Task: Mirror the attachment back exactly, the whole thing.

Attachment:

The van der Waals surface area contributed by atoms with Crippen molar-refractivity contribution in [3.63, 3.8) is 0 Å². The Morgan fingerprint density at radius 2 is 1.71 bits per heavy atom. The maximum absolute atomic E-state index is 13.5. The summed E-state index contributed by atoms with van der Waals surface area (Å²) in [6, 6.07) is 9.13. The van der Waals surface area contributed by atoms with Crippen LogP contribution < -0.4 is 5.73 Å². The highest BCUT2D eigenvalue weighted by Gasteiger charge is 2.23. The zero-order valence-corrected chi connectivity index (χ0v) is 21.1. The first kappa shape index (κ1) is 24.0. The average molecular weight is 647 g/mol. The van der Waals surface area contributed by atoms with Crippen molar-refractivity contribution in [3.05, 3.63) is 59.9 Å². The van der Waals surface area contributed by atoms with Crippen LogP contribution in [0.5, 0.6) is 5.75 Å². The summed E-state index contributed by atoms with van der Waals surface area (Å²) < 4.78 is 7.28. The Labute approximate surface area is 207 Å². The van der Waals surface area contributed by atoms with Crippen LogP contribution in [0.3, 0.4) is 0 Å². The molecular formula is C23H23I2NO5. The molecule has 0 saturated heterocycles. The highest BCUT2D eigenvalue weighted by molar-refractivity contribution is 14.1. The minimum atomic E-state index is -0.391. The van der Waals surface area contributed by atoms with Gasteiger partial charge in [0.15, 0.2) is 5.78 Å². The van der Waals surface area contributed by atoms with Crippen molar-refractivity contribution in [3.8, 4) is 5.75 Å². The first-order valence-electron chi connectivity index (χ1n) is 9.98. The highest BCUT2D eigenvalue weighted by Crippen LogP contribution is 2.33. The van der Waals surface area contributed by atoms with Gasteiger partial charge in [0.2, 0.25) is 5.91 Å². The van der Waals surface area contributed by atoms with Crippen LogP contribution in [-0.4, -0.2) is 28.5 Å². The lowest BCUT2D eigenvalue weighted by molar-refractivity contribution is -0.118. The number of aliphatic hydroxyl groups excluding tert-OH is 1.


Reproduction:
The van der Waals surface area contributed by atoms with Crippen molar-refractivity contribution in [3.63, 3.8) is 0 Å². The Morgan fingerprint density at radius 2 is 1.71 bits per heavy atom. The maximum absolute atomic E-state index is 13.5. The summed E-state index contributed by atoms with van der Waals surface area (Å²) in [6, 6.07) is 9.13. The van der Waals surface area contributed by atoms with Crippen LogP contribution < -0.4 is 5.73 Å². The highest BCUT2D eigenvalue weighted by Gasteiger charge is 2.23. The zero-order valence-corrected chi connectivity index (χ0v) is 21.1. The first kappa shape index (κ1) is 24.0. The average molecular weight is 647 g/mol. The van der Waals surface area contributed by atoms with Crippen molar-refractivity contribution in [3.05, 3.63) is 59.9 Å². The van der Waals surface area contributed by atoms with Crippen LogP contribution in [0.5, 0.6) is 5.75 Å². The summed E-state index contributed by atoms with van der Waals surface area (Å²) < 4.78 is 7.28. The Labute approximate surface area is 207 Å². The van der Waals surface area contributed by atoms with Crippen LogP contribution in [0.3, 0.4) is 0 Å². The molecular formula is C23H23I2NO5. The molecule has 0 saturated heterocycles. The highest BCUT2D eigenvalue weighted by molar-refractivity contribution is 14.1. The minimum atomic E-state index is -0.391. The van der Waals surface area contributed by atoms with Gasteiger partial charge in [0.15, 0.2) is 5.78 Å². The van der Waals surface area contributed by atoms with Crippen molar-refractivity contribution in [3.8, 4) is 5.75 Å². The first-order valence-electron chi connectivity index (χ1n) is 9.98. The highest BCUT2D eigenvalue weighted by Crippen LogP contribution is 2.33. The van der Waals surface area contributed by atoms with Gasteiger partial charge in [0.2, 0.25) is 5.91 Å². The van der Waals surface area contributed by atoms with Crippen LogP contribution in [-0.4, -0.2) is 28.5 Å². The lowest BCUT2D eigenvalue weighted by molar-refractivity contribution is -0.118. The number of aliphatic hydroxyl groups excluding tert-OH is 1.